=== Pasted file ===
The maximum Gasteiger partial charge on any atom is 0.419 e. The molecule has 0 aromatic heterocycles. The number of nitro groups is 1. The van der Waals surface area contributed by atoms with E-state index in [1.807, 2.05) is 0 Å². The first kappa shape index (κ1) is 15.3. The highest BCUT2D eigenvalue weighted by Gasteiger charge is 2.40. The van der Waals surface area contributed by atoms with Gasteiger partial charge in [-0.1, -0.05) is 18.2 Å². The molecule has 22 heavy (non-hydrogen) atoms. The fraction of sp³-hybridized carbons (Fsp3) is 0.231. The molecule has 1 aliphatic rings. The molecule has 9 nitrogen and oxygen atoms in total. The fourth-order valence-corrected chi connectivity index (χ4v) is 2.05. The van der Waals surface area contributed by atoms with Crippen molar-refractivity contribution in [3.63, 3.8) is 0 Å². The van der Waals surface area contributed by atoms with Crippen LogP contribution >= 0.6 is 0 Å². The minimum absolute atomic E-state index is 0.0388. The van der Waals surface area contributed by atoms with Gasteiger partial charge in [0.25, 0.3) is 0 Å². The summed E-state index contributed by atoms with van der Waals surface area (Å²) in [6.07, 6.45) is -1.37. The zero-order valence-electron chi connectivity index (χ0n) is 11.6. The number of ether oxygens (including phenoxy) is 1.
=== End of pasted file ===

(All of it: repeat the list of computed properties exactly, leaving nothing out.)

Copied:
The maximum Gasteiger partial charge on any atom is 0.419 e. The molecule has 0 aromatic heterocycles. The number of nitro groups is 1. The van der Waals surface area contributed by atoms with E-state index in [1.807, 2.05) is 0 Å². The first kappa shape index (κ1) is 15.3. The highest BCUT2D eigenvalue weighted by Gasteiger charge is 2.40. The van der Waals surface area contributed by atoms with Gasteiger partial charge in [-0.1, -0.05) is 18.2 Å². The molecule has 22 heavy (non-hydrogen) atoms. The fraction of sp³-hybridized carbons (Fsp3) is 0.231. The molecule has 1 aliphatic rings. The molecule has 9 nitrogen and oxygen atoms in total. The fourth-order valence-corrected chi connectivity index (χ4v) is 2.05. The van der Waals surface area contributed by atoms with Crippen molar-refractivity contribution in [3.63, 3.8) is 0 Å². The van der Waals surface area contributed by atoms with Crippen LogP contribution >= 0.6 is 0 Å². The minimum absolute atomic E-state index is 0.0388. The van der Waals surface area contributed by atoms with Gasteiger partial charge in [0.25, 0.3) is 0 Å². The summed E-state index contributed by atoms with van der Waals surface area (Å²) in [6.07, 6.45) is -1.37. The zero-order valence-electron chi connectivity index (χ0n) is 11.6. The number of ether oxygens (including phenoxy) is 1.